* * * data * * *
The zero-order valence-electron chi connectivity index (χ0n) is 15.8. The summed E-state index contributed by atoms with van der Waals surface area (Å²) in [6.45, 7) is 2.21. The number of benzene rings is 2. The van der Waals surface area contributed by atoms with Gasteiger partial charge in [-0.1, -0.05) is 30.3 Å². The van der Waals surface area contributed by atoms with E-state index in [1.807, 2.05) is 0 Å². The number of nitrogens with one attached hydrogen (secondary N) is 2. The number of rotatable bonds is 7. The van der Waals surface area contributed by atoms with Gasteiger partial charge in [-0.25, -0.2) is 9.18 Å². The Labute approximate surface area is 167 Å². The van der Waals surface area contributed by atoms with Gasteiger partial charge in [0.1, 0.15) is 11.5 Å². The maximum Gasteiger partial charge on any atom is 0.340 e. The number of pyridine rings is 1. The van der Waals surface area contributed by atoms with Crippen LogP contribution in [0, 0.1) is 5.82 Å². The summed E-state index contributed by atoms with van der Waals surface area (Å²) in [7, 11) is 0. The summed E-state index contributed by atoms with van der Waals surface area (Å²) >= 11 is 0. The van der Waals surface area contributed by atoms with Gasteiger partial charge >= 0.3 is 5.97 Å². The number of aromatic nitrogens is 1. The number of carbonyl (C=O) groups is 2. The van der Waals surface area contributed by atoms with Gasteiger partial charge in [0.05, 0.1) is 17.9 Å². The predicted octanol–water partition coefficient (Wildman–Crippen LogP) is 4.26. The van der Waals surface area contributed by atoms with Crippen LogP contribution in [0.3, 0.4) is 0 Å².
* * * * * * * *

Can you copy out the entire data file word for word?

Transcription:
The zero-order valence-electron chi connectivity index (χ0n) is 15.8. The summed E-state index contributed by atoms with van der Waals surface area (Å²) in [6.45, 7) is 2.21. The number of benzene rings is 2. The van der Waals surface area contributed by atoms with Gasteiger partial charge in [-0.1, -0.05) is 30.3 Å². The van der Waals surface area contributed by atoms with E-state index in [1.807, 2.05) is 0 Å². The number of nitrogens with one attached hydrogen (secondary N) is 2. The number of rotatable bonds is 7. The van der Waals surface area contributed by atoms with Gasteiger partial charge in [-0.25, -0.2) is 9.18 Å². The Labute approximate surface area is 167 Å². The van der Waals surface area contributed by atoms with Gasteiger partial charge in [0.1, 0.15) is 11.5 Å². The maximum Gasteiger partial charge on any atom is 0.340 e. The number of pyridine rings is 1. The van der Waals surface area contributed by atoms with Crippen LogP contribution in [0, 0.1) is 5.82 Å². The summed E-state index contributed by atoms with van der Waals surface area (Å²) in [7, 11) is 0. The summed E-state index contributed by atoms with van der Waals surface area (Å²) >= 11 is 0. The van der Waals surface area contributed by atoms with Gasteiger partial charge >= 0.3 is 5.97 Å². The number of aromatic nitrogens is 1. The number of carbonyl (C=O) groups is 2. The van der Waals surface area contributed by atoms with Gasteiger partial charge in [0.05, 0.1) is 17.9 Å². The predicted octanol–water partition coefficient (Wildman–Crippen LogP) is 4.26. The van der Waals surface area contributed by atoms with Crippen LogP contribution in [0.3, 0.4) is 0 Å².